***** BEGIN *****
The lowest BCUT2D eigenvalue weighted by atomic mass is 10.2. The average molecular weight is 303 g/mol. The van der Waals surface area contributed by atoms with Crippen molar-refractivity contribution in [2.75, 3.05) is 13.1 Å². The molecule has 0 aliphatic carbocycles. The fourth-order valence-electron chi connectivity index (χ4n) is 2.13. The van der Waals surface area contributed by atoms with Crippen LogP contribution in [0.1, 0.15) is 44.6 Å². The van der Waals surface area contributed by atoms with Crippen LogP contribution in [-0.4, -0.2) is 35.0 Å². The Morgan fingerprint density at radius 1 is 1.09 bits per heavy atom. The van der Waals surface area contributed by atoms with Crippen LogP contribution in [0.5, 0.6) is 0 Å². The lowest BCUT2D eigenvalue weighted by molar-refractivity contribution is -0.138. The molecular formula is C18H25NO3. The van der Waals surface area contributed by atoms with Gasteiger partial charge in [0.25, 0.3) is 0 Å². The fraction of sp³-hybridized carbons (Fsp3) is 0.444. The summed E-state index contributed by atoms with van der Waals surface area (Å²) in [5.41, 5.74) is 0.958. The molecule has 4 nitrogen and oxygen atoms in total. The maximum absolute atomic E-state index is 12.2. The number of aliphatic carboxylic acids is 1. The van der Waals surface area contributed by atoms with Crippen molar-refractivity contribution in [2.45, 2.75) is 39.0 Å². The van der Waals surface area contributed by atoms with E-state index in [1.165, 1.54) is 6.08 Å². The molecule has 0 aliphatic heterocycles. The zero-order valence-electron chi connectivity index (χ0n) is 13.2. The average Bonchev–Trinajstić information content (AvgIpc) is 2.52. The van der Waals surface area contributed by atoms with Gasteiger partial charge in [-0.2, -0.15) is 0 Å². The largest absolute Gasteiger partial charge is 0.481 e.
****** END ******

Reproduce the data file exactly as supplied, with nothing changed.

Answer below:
The lowest BCUT2D eigenvalue weighted by atomic mass is 10.2. The average molecular weight is 303 g/mol. The van der Waals surface area contributed by atoms with Crippen molar-refractivity contribution in [2.75, 3.05) is 13.1 Å². The molecule has 0 aliphatic carbocycles. The fourth-order valence-electron chi connectivity index (χ4n) is 2.13. The van der Waals surface area contributed by atoms with Crippen LogP contribution in [0.1, 0.15) is 44.6 Å². The van der Waals surface area contributed by atoms with Crippen LogP contribution in [-0.4, -0.2) is 35.0 Å². The Morgan fingerprint density at radius 1 is 1.09 bits per heavy atom. The van der Waals surface area contributed by atoms with Crippen LogP contribution in [0.5, 0.6) is 0 Å². The lowest BCUT2D eigenvalue weighted by molar-refractivity contribution is -0.138. The molecular formula is C18H25NO3. The van der Waals surface area contributed by atoms with Gasteiger partial charge in [0.25, 0.3) is 0 Å². The fraction of sp³-hybridized carbons (Fsp3) is 0.444. The summed E-state index contributed by atoms with van der Waals surface area (Å²) in [5.41, 5.74) is 0.958. The molecule has 4 nitrogen and oxygen atoms in total. The maximum absolute atomic E-state index is 12.2. The number of aliphatic carboxylic acids is 1. The van der Waals surface area contributed by atoms with Crippen molar-refractivity contribution in [2.45, 2.75) is 39.0 Å². The van der Waals surface area contributed by atoms with E-state index in [1.165, 1.54) is 6.08 Å². The molecule has 0 aliphatic heterocycles. The zero-order valence-electron chi connectivity index (χ0n) is 13.2. The average Bonchev–Trinajstić information content (AvgIpc) is 2.52. The van der Waals surface area contributed by atoms with Gasteiger partial charge in [-0.2, -0.15) is 0 Å². The largest absolute Gasteiger partial charge is 0.481 e.